Tagged Stephen Walt

The Word You Are Looking for Is “Genocide”

Comes now the part of the year when attention turns to the ethnic cleansing of 1.5 million Armenians at the hands of Turkey in the aftermath of the fall of the Ottoman Empire. Back in 2008, candidate Barack Obama pledged that he would call these massacres what they were–genocide. Times have changed:

We Have a Defense Secretary. But Will He Be Allowed to Lead?

I applaud the nomination of Ashton Carter to be secretary of defense. He is hyper-smart, passionate about defense and national security policy, knows the Pentagon like the back of his hand, is tough and assertive, and he will be a forceful participant in debates about foreign, defense and national security policy. He is, in short, everything that Chuck Hagel was not and is not. (Incidentally, recall that a whole host of people thought that the Hagel nomination would be a wonderful thing because it would stick it to Benjamin Netanyahu for supposedly supporting Mitt Romney in the 2012 presidential election. Not that…

I Told You So (Chuck Hagel Edition)

Chuck Hagel was never cut out to be secretary of defense. I wrote as much. Repeatedly (just scroll down, and you will see). Hagel was selected because he was deemed the ideal secretary of defense to preside over declining Pentagon budgets and a declining American presence on the world stage, and astonishingly enough, he was also selected because rabid anti-Israel anti-Semites thought that selecting Hagel as secretary of defense would be a great way to “to pay back Benjamin Netanyahu for all the ‘cooperation’ Obama received from him during the first term, as well as Bibi’s transparent attempt to tip the scale…

Regarding a Certain Lobby that Represents a Certain Middle Eastern Nation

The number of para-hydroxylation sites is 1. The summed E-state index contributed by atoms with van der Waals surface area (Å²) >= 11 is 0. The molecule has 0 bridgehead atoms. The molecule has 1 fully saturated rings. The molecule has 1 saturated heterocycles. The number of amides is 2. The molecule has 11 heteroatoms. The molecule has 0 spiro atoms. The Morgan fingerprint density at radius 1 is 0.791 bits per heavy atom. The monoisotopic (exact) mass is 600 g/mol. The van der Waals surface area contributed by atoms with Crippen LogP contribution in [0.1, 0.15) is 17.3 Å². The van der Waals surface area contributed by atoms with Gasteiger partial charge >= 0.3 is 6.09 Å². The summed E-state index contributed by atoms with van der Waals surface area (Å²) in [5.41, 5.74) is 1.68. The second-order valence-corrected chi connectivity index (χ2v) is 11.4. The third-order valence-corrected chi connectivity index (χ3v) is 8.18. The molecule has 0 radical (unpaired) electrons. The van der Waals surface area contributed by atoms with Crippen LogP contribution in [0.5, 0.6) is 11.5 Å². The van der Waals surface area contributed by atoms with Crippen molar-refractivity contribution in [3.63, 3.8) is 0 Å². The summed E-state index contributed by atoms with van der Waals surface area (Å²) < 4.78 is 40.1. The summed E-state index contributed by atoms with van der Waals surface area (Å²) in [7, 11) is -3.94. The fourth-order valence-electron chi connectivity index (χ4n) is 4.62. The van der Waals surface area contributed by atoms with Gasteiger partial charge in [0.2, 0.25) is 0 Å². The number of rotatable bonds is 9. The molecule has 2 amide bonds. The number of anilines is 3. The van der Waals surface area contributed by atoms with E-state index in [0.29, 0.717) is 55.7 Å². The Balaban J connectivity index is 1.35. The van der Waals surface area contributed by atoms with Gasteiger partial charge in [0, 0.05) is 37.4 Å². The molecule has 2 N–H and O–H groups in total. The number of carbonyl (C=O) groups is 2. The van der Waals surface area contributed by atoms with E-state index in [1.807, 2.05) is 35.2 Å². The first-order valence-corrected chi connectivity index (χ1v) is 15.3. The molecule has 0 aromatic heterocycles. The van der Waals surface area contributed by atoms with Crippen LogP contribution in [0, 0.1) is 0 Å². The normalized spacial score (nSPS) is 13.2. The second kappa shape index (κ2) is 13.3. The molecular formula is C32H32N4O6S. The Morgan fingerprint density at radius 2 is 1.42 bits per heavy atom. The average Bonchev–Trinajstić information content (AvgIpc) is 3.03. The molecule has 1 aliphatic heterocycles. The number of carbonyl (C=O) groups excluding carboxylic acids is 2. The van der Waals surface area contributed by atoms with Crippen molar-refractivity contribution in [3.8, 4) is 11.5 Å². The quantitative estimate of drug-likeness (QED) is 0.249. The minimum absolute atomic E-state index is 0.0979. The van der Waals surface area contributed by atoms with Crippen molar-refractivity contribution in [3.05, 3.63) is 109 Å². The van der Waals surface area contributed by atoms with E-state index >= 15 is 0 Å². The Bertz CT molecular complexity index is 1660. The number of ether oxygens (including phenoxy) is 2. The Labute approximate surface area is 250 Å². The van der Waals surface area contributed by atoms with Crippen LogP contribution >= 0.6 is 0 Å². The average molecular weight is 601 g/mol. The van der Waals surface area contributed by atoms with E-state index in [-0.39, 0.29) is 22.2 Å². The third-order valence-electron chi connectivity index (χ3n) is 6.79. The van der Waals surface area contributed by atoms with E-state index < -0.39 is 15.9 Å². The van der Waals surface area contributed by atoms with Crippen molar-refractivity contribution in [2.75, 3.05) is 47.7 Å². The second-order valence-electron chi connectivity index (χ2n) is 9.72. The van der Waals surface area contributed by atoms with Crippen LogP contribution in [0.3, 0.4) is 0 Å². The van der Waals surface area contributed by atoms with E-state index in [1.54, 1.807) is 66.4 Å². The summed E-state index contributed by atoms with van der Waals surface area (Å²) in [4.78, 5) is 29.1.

You’ve heard this story before, I am sure. A small Middle Eastern country is throwing its weight around and using its outsized powers to influence American foreign policy in the region. While some people shy away from discussing this unsettling–and possibly pernicious–phenomenon, more and more observers are taking note and speaking out, asking why American foreign policy and the grandees who help shape it should be in thrall to this tiny nation-state. Did you think that I was writing about Israel and the Israel lobby? If so, you thought wrong: The New York Times recently published a long investigative report…

John Mearsheimer Is Sober, Level-Headed, Clear-Thinking, and Analytical . . . Except When He Isn’t

I recommend to everyone this piece on the present and expected future interplay between China, Taiwan and the United States written by my former college and graduate school professor, John Mearsheimer. It is exceedingly well-written, very hard-headed, and reveals that Mearsheimer has done his homework when it comes to the history of China and Taiwan. It doesn’t make for comfortable reading if one is Taiwanese, American, or a member of any Asian country that seeks to offset or balance against Chinese hegemony in Asia, but that certainly doesn’t make the need to read the piece any less urgent; if anything, the…

Nuclear Hypocrisy

Via Tyler Cowen, we have this piece from my onetime college and graduate school professor, John Mearsheimer, which was written in 1993 and which argued that Ukraine should have kept its nuclear deterrent. Current events make Mearsheimer’s piece look very prescient indeed, as Professor Cowen says. Of course, being the nettlesome fellow that I am, I have to bring up this blog post of mine, which was written over three and a half years ago, and which noted that while Mearsheimer was willing to argue against both the de-nuclearization of Europe and India, he was–and continues to be–entirely willing to argue…

No Deal on the Iranian Nuclear Program. Let’s Examine Why.

Major international talks have been taking place that were designed to stop or slow down the Iranian nuclear program, while possibly easing or lifting sanctions on Iran. Those talks have failed, and the reasons for the failure are entirely predictable: In the end, though, it was not only divisions between Iran and the major powers that prevented a deal, but fissures within the negotiating group. France objected strenuously that the proposed deal would do too little to curb Iran’s uranium enrichment or to stop the development of a nuclear reactor capable of producing plutonium. “The Geneva meeting allowed us to…